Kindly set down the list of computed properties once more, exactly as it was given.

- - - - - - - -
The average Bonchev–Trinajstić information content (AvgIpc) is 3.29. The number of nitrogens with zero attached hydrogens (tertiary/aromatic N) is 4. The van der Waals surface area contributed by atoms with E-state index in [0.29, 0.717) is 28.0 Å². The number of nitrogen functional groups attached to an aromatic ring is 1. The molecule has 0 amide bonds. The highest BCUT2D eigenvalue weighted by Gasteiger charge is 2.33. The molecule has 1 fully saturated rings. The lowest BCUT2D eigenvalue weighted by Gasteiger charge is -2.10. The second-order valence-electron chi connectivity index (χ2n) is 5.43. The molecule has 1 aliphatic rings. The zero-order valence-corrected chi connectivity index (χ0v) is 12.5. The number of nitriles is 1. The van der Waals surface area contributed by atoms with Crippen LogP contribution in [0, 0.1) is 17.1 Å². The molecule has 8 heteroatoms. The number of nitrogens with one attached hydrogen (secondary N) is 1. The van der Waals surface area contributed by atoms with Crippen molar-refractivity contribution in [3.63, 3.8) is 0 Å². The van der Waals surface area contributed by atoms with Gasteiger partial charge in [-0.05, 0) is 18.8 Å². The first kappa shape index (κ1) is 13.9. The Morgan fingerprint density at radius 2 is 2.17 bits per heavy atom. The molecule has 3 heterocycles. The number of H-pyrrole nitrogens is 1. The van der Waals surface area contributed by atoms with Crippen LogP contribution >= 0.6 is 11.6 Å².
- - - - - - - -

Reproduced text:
The average Bonchev–Trinajstić information content (AvgIpc) is 3.29. The number of nitrogens with zero attached hydrogens (tertiary/aromatic N) is 4. The van der Waals surface area contributed by atoms with E-state index in [0.29, 0.717) is 28.0 Å². The number of nitrogen functional groups attached to an aromatic ring is 1. The molecule has 0 amide bonds. The highest BCUT2D eigenvalue weighted by Gasteiger charge is 2.33. The molecule has 1 fully saturated rings. The lowest BCUT2D eigenvalue weighted by Gasteiger charge is -2.10. The second-order valence-electron chi connectivity index (χ2n) is 5.43. The molecule has 1 aliphatic rings. The zero-order valence-corrected chi connectivity index (χ0v) is 12.5. The number of nitriles is 1. The van der Waals surface area contributed by atoms with Crippen LogP contribution in [0, 0.1) is 17.1 Å². The molecule has 8 heteroatoms. The number of nitrogens with one attached hydrogen (secondary N) is 1. The van der Waals surface area contributed by atoms with Crippen molar-refractivity contribution in [3.63, 3.8) is 0 Å². The van der Waals surface area contributed by atoms with Gasteiger partial charge in [-0.05, 0) is 18.8 Å². The first kappa shape index (κ1) is 13.9. The Morgan fingerprint density at radius 2 is 2.17 bits per heavy atom. The molecule has 3 heterocycles. The number of H-pyrrole nitrogens is 1. The van der Waals surface area contributed by atoms with Crippen LogP contribution >= 0.6 is 11.6 Å².